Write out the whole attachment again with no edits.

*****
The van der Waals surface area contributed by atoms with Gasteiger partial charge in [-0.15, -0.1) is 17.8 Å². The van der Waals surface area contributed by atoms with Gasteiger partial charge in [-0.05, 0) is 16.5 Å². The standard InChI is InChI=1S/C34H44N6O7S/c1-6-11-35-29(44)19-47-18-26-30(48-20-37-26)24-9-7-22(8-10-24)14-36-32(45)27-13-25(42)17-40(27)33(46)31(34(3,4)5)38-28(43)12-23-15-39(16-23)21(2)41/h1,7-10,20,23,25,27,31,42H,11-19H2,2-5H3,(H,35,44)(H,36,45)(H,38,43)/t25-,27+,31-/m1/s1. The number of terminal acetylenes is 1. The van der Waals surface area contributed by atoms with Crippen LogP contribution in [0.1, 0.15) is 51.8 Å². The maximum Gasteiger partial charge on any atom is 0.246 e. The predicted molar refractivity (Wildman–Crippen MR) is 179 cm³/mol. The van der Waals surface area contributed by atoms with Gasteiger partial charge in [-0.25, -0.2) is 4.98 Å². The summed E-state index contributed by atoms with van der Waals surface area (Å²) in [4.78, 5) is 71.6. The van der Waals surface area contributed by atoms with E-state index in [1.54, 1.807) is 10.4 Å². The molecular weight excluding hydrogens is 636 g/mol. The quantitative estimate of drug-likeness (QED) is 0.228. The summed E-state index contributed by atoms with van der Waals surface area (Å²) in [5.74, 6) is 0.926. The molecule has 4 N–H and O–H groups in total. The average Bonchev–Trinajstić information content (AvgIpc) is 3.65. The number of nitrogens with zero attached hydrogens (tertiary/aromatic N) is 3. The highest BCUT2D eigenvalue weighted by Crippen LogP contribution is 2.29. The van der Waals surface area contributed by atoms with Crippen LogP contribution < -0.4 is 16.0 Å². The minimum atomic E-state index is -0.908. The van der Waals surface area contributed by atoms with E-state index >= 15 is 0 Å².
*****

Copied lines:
The van der Waals surface area contributed by atoms with Gasteiger partial charge in [-0.15, -0.1) is 17.8 Å². The van der Waals surface area contributed by atoms with Gasteiger partial charge in [-0.05, 0) is 16.5 Å². The standard InChI is InChI=1S/C34H44N6O7S/c1-6-11-35-29(44)19-47-18-26-30(48-20-37-26)24-9-7-22(8-10-24)14-36-32(45)27-13-25(42)17-40(27)33(46)31(34(3,4)5)38-28(43)12-23-15-39(16-23)21(2)41/h1,7-10,20,23,25,27,31,42H,11-19H2,2-5H3,(H,35,44)(H,36,45)(H,38,43)/t25-,27+,31-/m1/s1. The number of terminal acetylenes is 1. The van der Waals surface area contributed by atoms with Crippen LogP contribution in [0.1, 0.15) is 51.8 Å². The maximum Gasteiger partial charge on any atom is 0.246 e. The predicted molar refractivity (Wildman–Crippen MR) is 179 cm³/mol. The van der Waals surface area contributed by atoms with Gasteiger partial charge in [-0.25, -0.2) is 4.98 Å². The summed E-state index contributed by atoms with van der Waals surface area (Å²) in [4.78, 5) is 71.6. The van der Waals surface area contributed by atoms with E-state index in [1.54, 1.807) is 10.4 Å². The molecular weight excluding hydrogens is 636 g/mol. The quantitative estimate of drug-likeness (QED) is 0.228. The summed E-state index contributed by atoms with van der Waals surface area (Å²) in [5.74, 6) is 0.926. The molecule has 4 N–H and O–H groups in total. The average Bonchev–Trinajstić information content (AvgIpc) is 3.65. The number of nitrogens with zero attached hydrogens (tertiary/aromatic N) is 3. The highest BCUT2D eigenvalue weighted by Crippen LogP contribution is 2.29. The van der Waals surface area contributed by atoms with Crippen LogP contribution < -0.4 is 16.0 Å². The minimum atomic E-state index is -0.908. The van der Waals surface area contributed by atoms with E-state index >= 15 is 0 Å².